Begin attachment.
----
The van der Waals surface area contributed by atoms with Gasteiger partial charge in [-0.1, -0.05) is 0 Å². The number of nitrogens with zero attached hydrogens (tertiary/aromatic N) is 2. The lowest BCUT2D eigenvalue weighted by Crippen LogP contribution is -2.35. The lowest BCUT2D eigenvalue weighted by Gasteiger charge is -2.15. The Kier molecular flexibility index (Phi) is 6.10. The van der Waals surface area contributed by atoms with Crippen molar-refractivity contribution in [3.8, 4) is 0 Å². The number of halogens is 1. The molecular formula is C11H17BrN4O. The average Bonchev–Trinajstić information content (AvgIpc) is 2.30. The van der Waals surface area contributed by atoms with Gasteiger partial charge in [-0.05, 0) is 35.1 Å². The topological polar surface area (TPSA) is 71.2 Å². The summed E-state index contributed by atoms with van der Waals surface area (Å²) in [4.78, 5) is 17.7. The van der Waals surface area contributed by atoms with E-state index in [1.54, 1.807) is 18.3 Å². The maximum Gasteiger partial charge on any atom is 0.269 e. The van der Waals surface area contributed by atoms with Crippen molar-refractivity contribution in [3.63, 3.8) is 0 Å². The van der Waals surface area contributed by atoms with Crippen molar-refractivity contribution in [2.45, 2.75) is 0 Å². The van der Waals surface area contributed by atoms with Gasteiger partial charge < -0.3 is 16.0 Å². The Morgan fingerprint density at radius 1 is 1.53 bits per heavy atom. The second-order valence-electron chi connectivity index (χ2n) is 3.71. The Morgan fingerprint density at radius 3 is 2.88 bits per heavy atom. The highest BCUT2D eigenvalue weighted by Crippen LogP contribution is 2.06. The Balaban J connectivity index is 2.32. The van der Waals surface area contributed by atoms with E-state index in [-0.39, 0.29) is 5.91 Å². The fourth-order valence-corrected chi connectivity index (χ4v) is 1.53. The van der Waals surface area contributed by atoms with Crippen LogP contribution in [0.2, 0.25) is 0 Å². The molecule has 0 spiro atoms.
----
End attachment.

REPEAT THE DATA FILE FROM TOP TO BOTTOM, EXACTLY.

The van der Waals surface area contributed by atoms with Gasteiger partial charge in [-0.1, -0.05) is 0 Å². The number of nitrogens with zero attached hydrogens (tertiary/aromatic N) is 2. The lowest BCUT2D eigenvalue weighted by Crippen LogP contribution is -2.35. The lowest BCUT2D eigenvalue weighted by Gasteiger charge is -2.15. The Kier molecular flexibility index (Phi) is 6.10. The van der Waals surface area contributed by atoms with Crippen molar-refractivity contribution in [3.8, 4) is 0 Å². The number of halogens is 1. The molecular formula is C11H17BrN4O. The average Bonchev–Trinajstić information content (AvgIpc) is 2.30. The van der Waals surface area contributed by atoms with Gasteiger partial charge in [-0.05, 0) is 35.1 Å². The topological polar surface area (TPSA) is 71.2 Å². The summed E-state index contributed by atoms with van der Waals surface area (Å²) in [4.78, 5) is 17.7. The van der Waals surface area contributed by atoms with E-state index in [1.54, 1.807) is 18.3 Å². The maximum Gasteiger partial charge on any atom is 0.269 e. The van der Waals surface area contributed by atoms with Crippen molar-refractivity contribution in [3.63, 3.8) is 0 Å². The van der Waals surface area contributed by atoms with Crippen molar-refractivity contribution in [2.45, 2.75) is 0 Å². The van der Waals surface area contributed by atoms with Gasteiger partial charge < -0.3 is 16.0 Å². The Morgan fingerprint density at radius 1 is 1.53 bits per heavy atom. The second-order valence-electron chi connectivity index (χ2n) is 3.71. The Morgan fingerprint density at radius 3 is 2.88 bits per heavy atom. The highest BCUT2D eigenvalue weighted by Crippen LogP contribution is 2.06. The Balaban J connectivity index is 2.32. The van der Waals surface area contributed by atoms with E-state index in [-0.39, 0.29) is 5.91 Å². The fourth-order valence-corrected chi connectivity index (χ4v) is 1.53. The van der Waals surface area contributed by atoms with Crippen LogP contribution in [0.2, 0.25) is 0 Å². The molecule has 0 spiro atoms.